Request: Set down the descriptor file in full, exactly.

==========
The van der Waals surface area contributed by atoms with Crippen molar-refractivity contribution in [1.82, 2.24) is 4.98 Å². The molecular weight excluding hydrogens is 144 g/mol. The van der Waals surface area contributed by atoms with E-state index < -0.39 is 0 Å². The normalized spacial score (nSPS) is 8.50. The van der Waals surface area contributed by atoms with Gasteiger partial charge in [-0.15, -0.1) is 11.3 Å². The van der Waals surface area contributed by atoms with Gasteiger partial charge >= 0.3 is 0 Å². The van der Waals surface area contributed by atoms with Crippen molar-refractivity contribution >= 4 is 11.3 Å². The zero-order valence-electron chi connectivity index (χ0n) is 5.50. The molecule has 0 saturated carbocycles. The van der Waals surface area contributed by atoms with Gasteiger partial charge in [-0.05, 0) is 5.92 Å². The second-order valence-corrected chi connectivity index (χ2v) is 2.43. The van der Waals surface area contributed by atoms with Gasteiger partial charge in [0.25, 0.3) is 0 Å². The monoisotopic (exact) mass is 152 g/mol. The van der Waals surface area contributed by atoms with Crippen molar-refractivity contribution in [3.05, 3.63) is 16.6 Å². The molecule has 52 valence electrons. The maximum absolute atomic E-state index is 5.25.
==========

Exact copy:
The van der Waals surface area contributed by atoms with Crippen molar-refractivity contribution in [1.82, 2.24) is 4.98 Å². The molecular weight excluding hydrogens is 144 g/mol. The van der Waals surface area contributed by atoms with E-state index < -0.39 is 0 Å². The normalized spacial score (nSPS) is 8.50. The van der Waals surface area contributed by atoms with Gasteiger partial charge in [-0.15, -0.1) is 11.3 Å². The van der Waals surface area contributed by atoms with Gasteiger partial charge >= 0.3 is 0 Å². The van der Waals surface area contributed by atoms with Crippen molar-refractivity contribution >= 4 is 11.3 Å². The zero-order valence-electron chi connectivity index (χ0n) is 5.50. The molecule has 0 saturated carbocycles. The van der Waals surface area contributed by atoms with Gasteiger partial charge in [-0.05, 0) is 5.92 Å². The second-order valence-corrected chi connectivity index (χ2v) is 2.43. The van der Waals surface area contributed by atoms with Gasteiger partial charge in [0.25, 0.3) is 0 Å². The monoisotopic (exact) mass is 152 g/mol. The van der Waals surface area contributed by atoms with Crippen molar-refractivity contribution in [3.05, 3.63) is 16.6 Å². The molecule has 52 valence electrons. The maximum absolute atomic E-state index is 5.25.